Sunflower is one of these species capable of generating compounds similar to cannabinoids, so they can be classified within the group of other plants that produce cannabinoids. Within all the varieties of sunflowers that can be found in the world, only the genus Helichrysum, composed of more than 600 different varieties of sunflowers, is capable of generating a compound very similar to CBG.
CBG is a cannabinoid known as cannabigerol and is currently being studied for its potential pharmacological properties, but has not been the subject of any clinical trial. The CBG is the precursor to CBD, CBC, and THC. CBGA (the acidic, inactive form of CBG) changes, breaks down, and becomes the base molecule from which other cannabinoids are made, including THC, CBD, and CBC.
Something so common and present in all kitchens could belong to the group of other plants that produce cannabinoids. The black pepper it is a domestic spice whose origin many place in southern India. In addition to this, this spice is known to contain cariofilenoAlthough it is not a cannabinoid, it is a terpene that can also be found in marijuana plants.
Also called beta-caryophyllene or BCP, this terpene can be found in aromatic oils such as rosemary and clove oil, and in nature it is most commonly found in hops, cloves, black pepper, oregano, cinnamon and basil, and is responsible for the pungent aroma in certain spices.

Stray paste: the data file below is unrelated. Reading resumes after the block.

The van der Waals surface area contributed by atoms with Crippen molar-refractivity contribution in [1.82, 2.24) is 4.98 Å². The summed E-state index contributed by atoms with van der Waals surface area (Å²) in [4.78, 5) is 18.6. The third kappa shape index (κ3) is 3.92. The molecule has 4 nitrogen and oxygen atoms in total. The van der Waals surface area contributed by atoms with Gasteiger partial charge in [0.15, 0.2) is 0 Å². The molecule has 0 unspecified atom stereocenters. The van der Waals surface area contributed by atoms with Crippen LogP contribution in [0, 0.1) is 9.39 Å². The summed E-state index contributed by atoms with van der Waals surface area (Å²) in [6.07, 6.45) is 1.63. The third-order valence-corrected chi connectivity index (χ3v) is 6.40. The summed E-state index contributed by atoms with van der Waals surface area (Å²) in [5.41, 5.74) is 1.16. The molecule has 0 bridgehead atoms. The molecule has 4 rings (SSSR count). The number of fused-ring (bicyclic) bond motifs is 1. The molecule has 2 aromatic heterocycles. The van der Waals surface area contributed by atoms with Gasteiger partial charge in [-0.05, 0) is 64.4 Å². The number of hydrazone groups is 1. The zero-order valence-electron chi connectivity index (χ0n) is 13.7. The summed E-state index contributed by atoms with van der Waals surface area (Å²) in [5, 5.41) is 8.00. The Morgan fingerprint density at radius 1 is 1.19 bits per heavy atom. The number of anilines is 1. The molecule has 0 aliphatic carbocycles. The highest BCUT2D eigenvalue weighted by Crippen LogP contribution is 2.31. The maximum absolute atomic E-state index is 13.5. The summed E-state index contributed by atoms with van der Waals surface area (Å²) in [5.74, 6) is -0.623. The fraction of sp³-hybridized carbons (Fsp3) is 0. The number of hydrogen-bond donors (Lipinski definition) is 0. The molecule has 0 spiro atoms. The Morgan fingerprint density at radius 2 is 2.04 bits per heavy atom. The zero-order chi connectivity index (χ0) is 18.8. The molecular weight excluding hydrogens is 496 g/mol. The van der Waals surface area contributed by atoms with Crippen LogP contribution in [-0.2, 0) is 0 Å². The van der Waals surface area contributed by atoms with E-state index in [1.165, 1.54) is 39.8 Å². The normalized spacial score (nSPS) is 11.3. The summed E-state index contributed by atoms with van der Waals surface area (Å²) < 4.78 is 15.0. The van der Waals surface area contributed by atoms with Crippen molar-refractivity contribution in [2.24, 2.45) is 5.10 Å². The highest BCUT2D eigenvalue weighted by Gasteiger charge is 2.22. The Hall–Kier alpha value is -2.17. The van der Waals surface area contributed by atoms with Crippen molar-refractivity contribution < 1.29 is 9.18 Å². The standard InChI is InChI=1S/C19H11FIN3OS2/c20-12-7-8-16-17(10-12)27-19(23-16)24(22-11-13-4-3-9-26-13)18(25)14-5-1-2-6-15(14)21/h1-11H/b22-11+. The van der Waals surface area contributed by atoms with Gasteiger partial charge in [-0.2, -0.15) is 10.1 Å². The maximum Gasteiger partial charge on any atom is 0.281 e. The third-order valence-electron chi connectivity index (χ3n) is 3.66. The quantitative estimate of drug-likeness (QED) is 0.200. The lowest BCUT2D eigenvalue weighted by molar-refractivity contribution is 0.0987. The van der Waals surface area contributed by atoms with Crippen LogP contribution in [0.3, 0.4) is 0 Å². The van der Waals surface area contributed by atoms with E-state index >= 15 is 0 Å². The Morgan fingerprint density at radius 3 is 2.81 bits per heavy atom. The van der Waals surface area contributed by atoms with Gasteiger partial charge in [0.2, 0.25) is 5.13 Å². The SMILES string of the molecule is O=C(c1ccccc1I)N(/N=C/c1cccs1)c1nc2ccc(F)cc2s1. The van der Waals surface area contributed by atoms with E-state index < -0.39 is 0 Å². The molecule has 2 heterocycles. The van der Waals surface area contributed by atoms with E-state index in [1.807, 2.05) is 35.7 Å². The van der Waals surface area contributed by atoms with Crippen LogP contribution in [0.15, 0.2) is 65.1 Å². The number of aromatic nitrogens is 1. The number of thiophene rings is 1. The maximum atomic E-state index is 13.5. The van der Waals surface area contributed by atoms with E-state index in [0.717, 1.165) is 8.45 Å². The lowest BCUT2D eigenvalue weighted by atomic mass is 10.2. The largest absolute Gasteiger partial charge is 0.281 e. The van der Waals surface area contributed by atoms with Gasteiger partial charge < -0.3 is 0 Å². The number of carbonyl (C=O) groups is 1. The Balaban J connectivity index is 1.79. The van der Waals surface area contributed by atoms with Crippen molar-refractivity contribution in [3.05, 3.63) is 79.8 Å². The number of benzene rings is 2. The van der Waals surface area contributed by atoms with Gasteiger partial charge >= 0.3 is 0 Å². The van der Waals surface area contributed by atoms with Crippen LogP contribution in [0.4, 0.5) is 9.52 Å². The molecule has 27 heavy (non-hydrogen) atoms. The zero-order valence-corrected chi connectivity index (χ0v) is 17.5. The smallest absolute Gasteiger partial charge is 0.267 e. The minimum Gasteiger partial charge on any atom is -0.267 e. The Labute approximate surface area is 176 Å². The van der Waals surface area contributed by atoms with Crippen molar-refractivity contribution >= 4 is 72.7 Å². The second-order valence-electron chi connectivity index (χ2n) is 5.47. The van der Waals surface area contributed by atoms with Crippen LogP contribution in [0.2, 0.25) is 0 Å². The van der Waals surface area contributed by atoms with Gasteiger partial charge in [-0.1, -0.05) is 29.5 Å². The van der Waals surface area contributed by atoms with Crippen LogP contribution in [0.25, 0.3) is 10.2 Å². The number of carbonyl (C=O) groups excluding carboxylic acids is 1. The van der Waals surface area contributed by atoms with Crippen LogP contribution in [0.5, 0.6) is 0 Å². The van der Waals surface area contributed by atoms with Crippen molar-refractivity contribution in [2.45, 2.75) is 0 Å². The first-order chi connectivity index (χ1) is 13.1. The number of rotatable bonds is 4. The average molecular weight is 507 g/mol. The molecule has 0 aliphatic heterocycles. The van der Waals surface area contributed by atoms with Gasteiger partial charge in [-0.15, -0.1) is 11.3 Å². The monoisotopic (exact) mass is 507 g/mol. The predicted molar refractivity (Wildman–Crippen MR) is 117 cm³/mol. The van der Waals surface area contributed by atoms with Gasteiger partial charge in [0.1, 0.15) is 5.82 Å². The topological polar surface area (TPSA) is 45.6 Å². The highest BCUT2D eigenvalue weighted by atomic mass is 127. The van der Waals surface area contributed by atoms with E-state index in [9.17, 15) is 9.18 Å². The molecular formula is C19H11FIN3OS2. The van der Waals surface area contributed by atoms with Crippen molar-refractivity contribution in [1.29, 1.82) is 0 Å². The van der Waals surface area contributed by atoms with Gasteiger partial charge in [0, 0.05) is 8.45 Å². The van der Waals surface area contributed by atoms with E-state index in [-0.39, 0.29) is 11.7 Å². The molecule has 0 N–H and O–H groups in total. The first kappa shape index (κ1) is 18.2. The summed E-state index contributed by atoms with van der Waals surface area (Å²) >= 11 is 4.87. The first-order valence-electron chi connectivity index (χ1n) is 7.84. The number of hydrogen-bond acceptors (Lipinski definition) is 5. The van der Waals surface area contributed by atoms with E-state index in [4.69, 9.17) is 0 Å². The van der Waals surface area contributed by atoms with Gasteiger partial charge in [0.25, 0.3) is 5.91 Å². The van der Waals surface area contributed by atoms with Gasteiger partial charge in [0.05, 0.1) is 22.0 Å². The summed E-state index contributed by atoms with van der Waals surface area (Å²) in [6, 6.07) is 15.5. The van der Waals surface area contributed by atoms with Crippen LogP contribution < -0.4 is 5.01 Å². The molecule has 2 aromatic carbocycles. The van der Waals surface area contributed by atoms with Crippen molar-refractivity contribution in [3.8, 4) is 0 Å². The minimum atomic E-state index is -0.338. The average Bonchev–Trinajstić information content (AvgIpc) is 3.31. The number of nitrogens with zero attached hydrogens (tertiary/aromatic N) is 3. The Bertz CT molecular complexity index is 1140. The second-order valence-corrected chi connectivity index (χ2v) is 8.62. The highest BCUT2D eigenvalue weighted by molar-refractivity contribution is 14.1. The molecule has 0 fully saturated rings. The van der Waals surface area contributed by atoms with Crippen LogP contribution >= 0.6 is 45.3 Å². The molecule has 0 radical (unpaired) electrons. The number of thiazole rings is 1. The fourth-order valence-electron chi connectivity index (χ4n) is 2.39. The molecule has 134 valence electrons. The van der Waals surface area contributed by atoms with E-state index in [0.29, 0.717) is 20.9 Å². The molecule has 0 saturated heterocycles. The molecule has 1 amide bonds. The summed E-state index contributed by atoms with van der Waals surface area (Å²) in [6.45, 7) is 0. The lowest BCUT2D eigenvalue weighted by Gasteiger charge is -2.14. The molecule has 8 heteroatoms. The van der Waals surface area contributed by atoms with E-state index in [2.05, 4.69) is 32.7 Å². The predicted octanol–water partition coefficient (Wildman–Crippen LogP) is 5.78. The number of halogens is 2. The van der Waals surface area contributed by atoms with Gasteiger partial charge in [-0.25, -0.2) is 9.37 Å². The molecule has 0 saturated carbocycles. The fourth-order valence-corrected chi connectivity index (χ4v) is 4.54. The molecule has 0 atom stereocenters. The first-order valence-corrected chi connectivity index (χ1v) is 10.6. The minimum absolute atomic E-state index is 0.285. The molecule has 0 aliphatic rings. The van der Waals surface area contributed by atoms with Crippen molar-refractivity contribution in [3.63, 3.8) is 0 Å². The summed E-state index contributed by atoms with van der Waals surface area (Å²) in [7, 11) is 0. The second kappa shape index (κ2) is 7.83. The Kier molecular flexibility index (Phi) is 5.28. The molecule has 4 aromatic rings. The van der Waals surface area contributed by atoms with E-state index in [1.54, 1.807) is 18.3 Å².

Continuing with the review of other plants that produce cannabinoids we find the black truffle, which although it is not a plant, but a fungus, has the ability to generate compounds that interact with the endocannabinoid system. In this case, the trufa negra produce anandamida, the first endocannabinoid discovered, so the body has the ability to create it itself.
The word “anandamida” has its origin in the Sanskrit “ananda”, which can roughly be translated as “Happiness” or “joy”, which indicates the properties that this cannabinoid can have as a mood enhancer.
Also called N-arachidonoylethanolamine (AEA), anandamide interacts with receptors in the endocannabinoid system of the body in a similar way to cannabinoids like THC. It is a neurotransmitter and cannabinoid receptor binding agent that functions as a signal messenger for CB receptors located in the body.
The cacao tree is native to the Amazon, and is the main ingredient in chocolate. It belongs to the group of other plants that produce cannabinoids. In the case of cocoa, it can produce N-acylethanolamines.
N-acylethanolamines (NAE) are bioactive lipids, structural analogs of the endocannabinoid arachidonylethanolamide (anandamide), whose functions and properties are being elucidated in recent years. By activating CB receptors, these molecules exert a number of physiological effects therefore they act in a very similar way to endo and phytocannabinoids and can increase the activity of anandamide in the body.
Tooth grass, also known as Acmella oleracea, is a variety native to Brazil that is in the group of other plants that produce cannabinoids. It is a popular variety for the numbing effect that it can cause once it is chewed, producing a sensation similar to that of a spark on the tongue.